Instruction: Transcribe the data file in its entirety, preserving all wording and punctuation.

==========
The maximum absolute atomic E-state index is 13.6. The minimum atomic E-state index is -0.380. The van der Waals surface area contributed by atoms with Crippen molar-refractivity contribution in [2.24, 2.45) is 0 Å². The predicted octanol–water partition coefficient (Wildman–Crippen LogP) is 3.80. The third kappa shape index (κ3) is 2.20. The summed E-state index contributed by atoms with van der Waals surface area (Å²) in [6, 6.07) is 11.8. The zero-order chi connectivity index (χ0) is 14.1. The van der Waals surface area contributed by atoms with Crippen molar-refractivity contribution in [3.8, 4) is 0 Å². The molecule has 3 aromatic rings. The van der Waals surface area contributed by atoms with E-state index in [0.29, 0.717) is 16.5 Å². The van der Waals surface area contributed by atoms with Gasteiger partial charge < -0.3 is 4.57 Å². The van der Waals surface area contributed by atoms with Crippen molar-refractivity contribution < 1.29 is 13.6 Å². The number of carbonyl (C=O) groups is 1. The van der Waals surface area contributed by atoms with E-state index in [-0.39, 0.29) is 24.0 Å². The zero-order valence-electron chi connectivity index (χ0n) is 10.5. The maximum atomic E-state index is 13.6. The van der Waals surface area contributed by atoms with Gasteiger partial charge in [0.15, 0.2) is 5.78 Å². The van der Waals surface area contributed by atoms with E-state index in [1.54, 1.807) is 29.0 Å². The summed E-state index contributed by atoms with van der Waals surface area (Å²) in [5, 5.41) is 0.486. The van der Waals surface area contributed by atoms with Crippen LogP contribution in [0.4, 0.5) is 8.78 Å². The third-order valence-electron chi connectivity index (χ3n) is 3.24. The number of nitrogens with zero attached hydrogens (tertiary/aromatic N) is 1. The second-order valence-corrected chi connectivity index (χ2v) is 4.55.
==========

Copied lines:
The maximum absolute atomic E-state index is 13.6. The minimum atomic E-state index is -0.380. The van der Waals surface area contributed by atoms with Crippen molar-refractivity contribution in [2.24, 2.45) is 0 Å². The predicted octanol–water partition coefficient (Wildman–Crippen LogP) is 3.80. The third kappa shape index (κ3) is 2.20. The summed E-state index contributed by atoms with van der Waals surface area (Å²) in [6, 6.07) is 11.8. The zero-order chi connectivity index (χ0) is 14.1. The van der Waals surface area contributed by atoms with Crippen molar-refractivity contribution in [3.8, 4) is 0 Å². The molecule has 3 aromatic rings. The van der Waals surface area contributed by atoms with E-state index in [0.29, 0.717) is 16.5 Å². The van der Waals surface area contributed by atoms with Gasteiger partial charge < -0.3 is 4.57 Å². The van der Waals surface area contributed by atoms with Crippen molar-refractivity contribution < 1.29 is 13.6 Å². The number of carbonyl (C=O) groups is 1. The van der Waals surface area contributed by atoms with E-state index in [-0.39, 0.29) is 24.0 Å². The zero-order valence-electron chi connectivity index (χ0n) is 10.5. The maximum atomic E-state index is 13.6. The van der Waals surface area contributed by atoms with Gasteiger partial charge in [0.15, 0.2) is 5.78 Å². The van der Waals surface area contributed by atoms with E-state index in [1.54, 1.807) is 29.0 Å². The summed E-state index contributed by atoms with van der Waals surface area (Å²) in [5, 5.41) is 0.486. The van der Waals surface area contributed by atoms with Crippen LogP contribution in [0.4, 0.5) is 8.78 Å². The third-order valence-electron chi connectivity index (χ3n) is 3.24. The number of nitrogens with zero attached hydrogens (tertiary/aromatic N) is 1. The second-order valence-corrected chi connectivity index (χ2v) is 4.55.